Propagating a Green Spot
The Plant Outpost provides a curated space for plants, music
Calling all green thumbs out there and even those who are not. The Plant Outpost opened in June at the Cargo District. SARAH MERTZ’s new “outpost” is exactly that—an outpost. While her business offers plants for sale, it is not exactly a store in the traditional sense of the word. Rather it is a “curated space”.
“When I dreamt up opening The Plant Outpost, I wanted it to be a spot where people would want to come and take photos for themselves, their brand, whatever they had in mind,” says Mertz.
While restless working admin jobs, and constantly being caught daydreaming with the question, “What’s next?” Mertz decided to take the leap in opening her own business.
“I definitely didn’t love being inside an office and was always asking myself what can I do next?”
Before she took the next step, she was operating as a pop-up for about eight months.
“I still had a full-time job at that time, so it was something I was doing as a side hustle that just brought me a lot of joy,” she says. “I knew I wanted to eventually grow into my own storefront.”
The Plant Outpost consists of 160 square feet inside a shipping container in the Cargo District downtown. And while the small space offers thoughtfully sourced houseplants and handcrafted goods, the space has taken on other roles.
“I have teamed up with multiple local businesses in my space for their brand, and the photos are exactly what I was always hoping for,” Mertz says. “You’d be surprised what you can make happen with 160 square feet.”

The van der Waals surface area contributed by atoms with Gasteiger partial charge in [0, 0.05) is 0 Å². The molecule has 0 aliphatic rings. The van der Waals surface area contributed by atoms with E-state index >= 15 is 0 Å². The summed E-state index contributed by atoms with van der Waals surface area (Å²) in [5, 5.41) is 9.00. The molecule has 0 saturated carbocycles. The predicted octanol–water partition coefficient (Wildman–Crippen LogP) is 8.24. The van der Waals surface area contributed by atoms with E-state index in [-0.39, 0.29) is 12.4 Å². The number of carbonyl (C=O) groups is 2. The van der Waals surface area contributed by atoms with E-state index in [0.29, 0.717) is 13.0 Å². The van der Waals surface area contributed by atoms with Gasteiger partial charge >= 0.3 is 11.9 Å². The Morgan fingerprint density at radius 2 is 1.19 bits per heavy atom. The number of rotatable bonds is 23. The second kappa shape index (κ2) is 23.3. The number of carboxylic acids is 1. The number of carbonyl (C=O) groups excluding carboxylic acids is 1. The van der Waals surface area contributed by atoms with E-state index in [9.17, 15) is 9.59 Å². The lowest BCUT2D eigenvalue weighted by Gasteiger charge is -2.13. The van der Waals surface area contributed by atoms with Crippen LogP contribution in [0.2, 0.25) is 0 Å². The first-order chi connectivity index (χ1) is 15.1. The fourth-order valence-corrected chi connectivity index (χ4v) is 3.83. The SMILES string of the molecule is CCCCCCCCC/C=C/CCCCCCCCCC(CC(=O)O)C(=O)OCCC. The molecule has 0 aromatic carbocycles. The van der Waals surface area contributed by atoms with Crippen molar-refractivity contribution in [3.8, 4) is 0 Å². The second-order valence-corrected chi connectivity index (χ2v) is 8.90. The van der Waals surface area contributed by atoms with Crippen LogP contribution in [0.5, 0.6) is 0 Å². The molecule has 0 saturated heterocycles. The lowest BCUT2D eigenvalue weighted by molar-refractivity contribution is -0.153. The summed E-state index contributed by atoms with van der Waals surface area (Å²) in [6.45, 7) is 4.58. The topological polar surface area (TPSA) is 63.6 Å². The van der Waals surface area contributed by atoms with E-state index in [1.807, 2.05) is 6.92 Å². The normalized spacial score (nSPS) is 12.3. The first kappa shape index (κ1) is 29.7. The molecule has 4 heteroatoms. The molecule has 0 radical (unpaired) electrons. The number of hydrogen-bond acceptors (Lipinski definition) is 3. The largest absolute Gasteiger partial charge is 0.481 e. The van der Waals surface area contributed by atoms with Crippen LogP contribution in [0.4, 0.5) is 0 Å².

A new, upcoming project that she says is “near and dear to my heart” is a music collaboration inspired by NPR’s Tiny Desk series.
“I have collaborated with my friends in the music scene and with people in recording and production,” she says, “So far we have filmed three local artists and plan to release videos weekly/bi-weekly.”
Mertz feels as though she is providing a creative outlet that has been lost since the coronavirus.
“This gives artists the opportunity to share their craft in a safe and unique way,” Hertz says.
COVID definitely put a “scare factor” into how she was going to continue building her business in the middle of a pandemic. Thankfully, she found a solution.
“I started offering weekly plant delivery on Sundays, which the community seemed to really love,” she says.
She made between 30-50 deliveries each week. “I think it was a really nice treat for everyone stuck at home,” she says. The success of her deliveries allowed her to fund and remodel her container. Since moving into the shop, the same plant love within the community has continued. “It gives people something to look forward to, it totally livens up your space while you’re stuck at home.”
Mertz attributes the idea for her business back to her first outing in a plant store in Tampa, Florida. But her love of plants came from her mom.
“I blame my mom for that,” she says. “My mom would always be picking up plants, and my house slowly but surely, became an indoor jungle.”
Clearly, her mother’s love grew a passion in Mertz, and she is thankful for her propagating her green thumb.
Has she killed some plants along the way? “Of course, I have killed a lot of plants along the way, but hey, that’s how you learn.”
To view more of photographer Michael Cline Spencer’s work, go to michaelclinephoto.com.
Want more WILMA? Click here to sign up for our WILMA newsletters and announcements.